Now to the most recent example of an NBA-only city gaining an NFL team. The original Hornets (now the Pelicans of New Orleans, not the former Bobcats) joined the Association for the 1988-89 season. They played in the massive 24,000 seat Charlotte Coliseum. While Spurs fans might have visions of a cavernous, half-empty stadium during Hornets homes games, a la The Alamodome, the Hornets in fact sold out their home games for almost nine consecutive seasons. Hornets tickets would continue to be hot items even after the arrival of the expansion Carolina Panthers in 1995. In fact, the Hornets established attendance records for the 1995-96 season and 1996-97 before tailing off following the team's trade of Larry Johnson to the Knicks. However, if we're to gain insight into San Antonio's potential acquisition of an NFL franchise by looking at Charlotte, this is where the story takes an unfortunate turn.

After the Hornets set a franchise record for attendance in 1996-97, the numbers began to nosedive in the wake the Johnson trade, Alonzo Mourning's departures to Miami and the advent of the Vlade Divac-Matt Geiger era. Maybe fans were distraught at seeing Kobe Bryant play for championships with the Lakers instead of the Hornets, who originally drafted him 13th in 1996 and traded his rights for Divac. Whatever the reason, folks stayed home, and Charlotte Coliseum actually did begin to resemble The Alamodome, sans blue curtain. By 2001-02, the last season for the original Hornets, attendance had fallen over 50%. Given the circumstances surrounding the team, its players, and the 1999 NBA lockout, it's tough to connect the declining interest to the Panthers, who didn't have a winning season between 1996 and 2003, after the Hornets were already gone. On the other hand, the facts are these: Charlotte got its NFL team, and seven years later its NBA team was gone. If you think that's a bit spooky, I can sympathize.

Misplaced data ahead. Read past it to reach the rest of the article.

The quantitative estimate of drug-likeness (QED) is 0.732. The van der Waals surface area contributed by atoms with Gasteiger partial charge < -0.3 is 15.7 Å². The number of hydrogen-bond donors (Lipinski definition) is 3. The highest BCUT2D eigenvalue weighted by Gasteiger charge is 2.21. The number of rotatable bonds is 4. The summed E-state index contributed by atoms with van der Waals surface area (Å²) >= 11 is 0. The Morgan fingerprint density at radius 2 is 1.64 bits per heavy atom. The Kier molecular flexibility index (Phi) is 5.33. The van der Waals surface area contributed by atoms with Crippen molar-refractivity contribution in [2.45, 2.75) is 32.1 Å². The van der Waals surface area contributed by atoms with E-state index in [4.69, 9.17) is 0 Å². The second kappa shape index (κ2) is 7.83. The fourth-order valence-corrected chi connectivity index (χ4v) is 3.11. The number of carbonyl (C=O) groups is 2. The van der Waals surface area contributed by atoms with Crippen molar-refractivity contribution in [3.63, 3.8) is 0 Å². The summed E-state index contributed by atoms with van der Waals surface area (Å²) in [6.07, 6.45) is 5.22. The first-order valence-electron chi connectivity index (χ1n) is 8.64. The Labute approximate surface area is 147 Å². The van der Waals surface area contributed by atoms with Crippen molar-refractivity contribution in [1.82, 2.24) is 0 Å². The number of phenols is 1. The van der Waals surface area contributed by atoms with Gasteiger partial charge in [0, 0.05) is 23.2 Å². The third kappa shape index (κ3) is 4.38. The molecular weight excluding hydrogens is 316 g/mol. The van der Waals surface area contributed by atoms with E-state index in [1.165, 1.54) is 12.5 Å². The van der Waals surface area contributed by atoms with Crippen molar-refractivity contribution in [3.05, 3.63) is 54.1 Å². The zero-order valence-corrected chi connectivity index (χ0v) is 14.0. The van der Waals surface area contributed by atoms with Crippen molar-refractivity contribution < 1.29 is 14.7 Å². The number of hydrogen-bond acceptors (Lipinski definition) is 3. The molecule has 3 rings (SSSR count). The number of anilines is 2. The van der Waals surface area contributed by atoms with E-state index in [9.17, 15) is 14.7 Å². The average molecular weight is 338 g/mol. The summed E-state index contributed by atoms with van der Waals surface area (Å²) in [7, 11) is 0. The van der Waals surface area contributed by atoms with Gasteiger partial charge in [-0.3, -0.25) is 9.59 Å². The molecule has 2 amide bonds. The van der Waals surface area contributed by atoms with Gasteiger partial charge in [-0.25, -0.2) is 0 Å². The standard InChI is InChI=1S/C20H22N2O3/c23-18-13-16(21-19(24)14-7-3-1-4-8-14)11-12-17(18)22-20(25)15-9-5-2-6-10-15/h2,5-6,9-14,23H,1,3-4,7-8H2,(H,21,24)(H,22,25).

San Antonio

If anything, what Phoenix, Indianapolis, and Charlotte prove is that a winning team and likable players attract fans. If a football team happens to come to town and it wins -- as the Panthers did their first two seasons in the NFL, and as the Colts have done since the late 90s -- that also doesn't seem to hurt. It's also worth comparing population size, which equates to the potential size of your fan base. The 1960 population of Maricopa County, Arizona, which is comparable to Bexar County in the context of its metro area, was 663,000. The population of Marion County, Indiana in 1980 was 765,000, and the population of Mecklenberg County, North Carolina was 517,000 in 1990. As of 2010, Bexar County's population was estimated at around 1.8 million. It would seem to me there are plenty of fans in San Antonio to go around, and enough hunger in South Texas for pro football that the city could support both an NFL team and the Spurs.

Demographics, cable TV penetration, per capita earnings, GDP, and the presence of large corporations are all important, and shouldn't be discounted. In addition to having more seats to fill than basketball arenas, NFL stadiums contain a whole lot more advertising real estate, and it can't all be filled with H-E-B and Valero logos. Market analysts, investors, and the ownership contingent of the NFL, who must actually vote to approve the relocation of the Raiders or any other franchise, will all look at that stuff. And, if that's all you're looking at, San Antonio doesn't exactly look like a market that's begging for someone to stick an NFL team under its Christmas tree.